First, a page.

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5:40 PM | With Just Six Delta Smelt Left, Controversial California Fish Species Faces Impending Extinction
Are we about to witness the extinction of the controversial delta smelt (Hypomesus transpacificus)? The most recent survey for the tiny fish, over which decades of battles over water rights have been... -- Read more on ScientificAmerican.com
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1:28 AM | Gardening Friends and Crocodile Meals
While I was digging in the garden over the weekend, I made lots of new friends. Whether they liked it or not. Was digging around in the garden today, much to the surprise of the local earthworms,... -- Read more on ScientificAmerican.com

March 18, 2015

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10:26 PM | CSI: Picasso: X-Rays Reveal the Master’s Materials
Every field has its raging debates among impassioned experts, and the art world is no exception. Case in point: some art historians long suspected that master painter Pablo Picasso used common house... -- Read more on ScientificAmerican.com
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4:58 PM | Announcing Insects Unlocked
A while back I wrote a feature for Ars Technica on the dysfunctional online copyright landscape. The piece was personal. My photographs average around $50 each to make, mostly in time, equipment, and... -- Read more on ScientificAmerican.com

March 17, 2015

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6:59 PM | The Symbiartic SciArt Roundup: Exhibits On View Now
Our recent effort to galvanize people around great #sciart on Twitter was a raging success, proving to us that science art is growing by leaps and bounds. These scienceart exhibits are ones you can... -- Read more on ScientificAmerican.com
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4:00 PM | It’s True: We’re Probably All a Little Irish—Especially in the Caribbean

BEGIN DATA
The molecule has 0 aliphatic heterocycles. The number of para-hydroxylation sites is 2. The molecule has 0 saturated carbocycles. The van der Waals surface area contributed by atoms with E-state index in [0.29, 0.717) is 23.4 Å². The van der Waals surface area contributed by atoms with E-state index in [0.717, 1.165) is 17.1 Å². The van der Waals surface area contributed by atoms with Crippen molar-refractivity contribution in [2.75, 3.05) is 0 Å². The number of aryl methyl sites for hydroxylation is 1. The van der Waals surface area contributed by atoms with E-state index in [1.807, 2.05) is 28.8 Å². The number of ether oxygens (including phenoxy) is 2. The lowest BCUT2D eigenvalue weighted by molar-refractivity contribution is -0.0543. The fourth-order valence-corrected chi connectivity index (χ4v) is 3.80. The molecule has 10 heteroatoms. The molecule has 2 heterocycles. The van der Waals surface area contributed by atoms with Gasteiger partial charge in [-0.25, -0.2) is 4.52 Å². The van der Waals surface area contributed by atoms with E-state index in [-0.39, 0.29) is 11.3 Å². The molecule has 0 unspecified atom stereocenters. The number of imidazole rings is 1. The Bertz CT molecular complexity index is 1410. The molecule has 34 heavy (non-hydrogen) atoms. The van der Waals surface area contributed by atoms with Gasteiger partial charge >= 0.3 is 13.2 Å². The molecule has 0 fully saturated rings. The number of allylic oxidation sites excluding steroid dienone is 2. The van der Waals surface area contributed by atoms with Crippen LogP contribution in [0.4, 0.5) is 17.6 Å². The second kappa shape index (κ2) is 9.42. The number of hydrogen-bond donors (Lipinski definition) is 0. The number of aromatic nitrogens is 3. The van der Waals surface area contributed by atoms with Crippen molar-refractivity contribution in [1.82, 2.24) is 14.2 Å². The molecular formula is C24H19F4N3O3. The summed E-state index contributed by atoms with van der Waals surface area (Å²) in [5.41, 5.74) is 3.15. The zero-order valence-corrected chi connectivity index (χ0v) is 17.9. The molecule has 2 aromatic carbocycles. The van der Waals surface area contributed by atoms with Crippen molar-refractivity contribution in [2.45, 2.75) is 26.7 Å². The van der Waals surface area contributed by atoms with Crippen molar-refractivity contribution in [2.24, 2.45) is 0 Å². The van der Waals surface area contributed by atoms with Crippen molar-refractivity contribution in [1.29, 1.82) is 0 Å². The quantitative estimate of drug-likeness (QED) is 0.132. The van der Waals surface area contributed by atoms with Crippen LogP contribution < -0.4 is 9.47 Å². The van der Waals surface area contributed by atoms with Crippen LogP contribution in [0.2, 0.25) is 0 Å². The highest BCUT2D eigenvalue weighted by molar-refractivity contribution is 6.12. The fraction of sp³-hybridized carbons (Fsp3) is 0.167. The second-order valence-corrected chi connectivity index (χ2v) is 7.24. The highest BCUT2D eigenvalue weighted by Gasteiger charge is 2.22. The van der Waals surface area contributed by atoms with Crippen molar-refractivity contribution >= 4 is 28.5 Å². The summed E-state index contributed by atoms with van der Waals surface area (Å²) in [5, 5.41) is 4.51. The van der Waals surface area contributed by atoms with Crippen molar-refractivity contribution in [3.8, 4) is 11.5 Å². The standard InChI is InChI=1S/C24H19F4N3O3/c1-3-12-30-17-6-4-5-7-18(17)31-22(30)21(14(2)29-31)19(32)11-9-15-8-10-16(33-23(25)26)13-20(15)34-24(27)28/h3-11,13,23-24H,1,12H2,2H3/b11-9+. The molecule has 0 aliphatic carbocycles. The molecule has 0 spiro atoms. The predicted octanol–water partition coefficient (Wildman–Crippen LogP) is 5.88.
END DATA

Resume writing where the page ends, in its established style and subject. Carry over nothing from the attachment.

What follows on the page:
In the United States, it’s St. Patrick’s Day. This Irish national holiday celebrates Saint Patrick who is—potentially—the most recognizable of Irish saints, known for... -- Read more on ScientificAmerican.com
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4:00 PM | It’s True: We’re Probably All a Little Irish—Especially in the Caribbean
In the United States, it’s St. Patrick’s Day. This Irish national holiday celebrates Saint Patrick who is—potentially—the most recognizable of Irish saints, known for... -- Read more on ScientificAmerican.com
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12:30 PM | What’s so Great about Continued Fractions?
The more I learn about continued fractions, the more enamored I am with them. Last week, when I wrote about how much better continued fractions are than the arbitrary decimal digits we usually use to... -- Read more on ScientificAmerican.com
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3:52 AM | How many TV sets do you have—and why does it matter?
In the early nineties, researchers predicted that at the current rate of growth, there would be two televisions per US household by 1995. It’s probably safe to say that we have likely exceeded... -- Read more on ScientificAmerican.com
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3:52 AM | How many TV sets do you have—and why does it matter?
In the early nineties, researchers predicted that at the current rate of growth, there would be two televisions per US household by 1995. It’s probably safe to say that we have likely exceeded... -- Read more on ScientificAmerican.com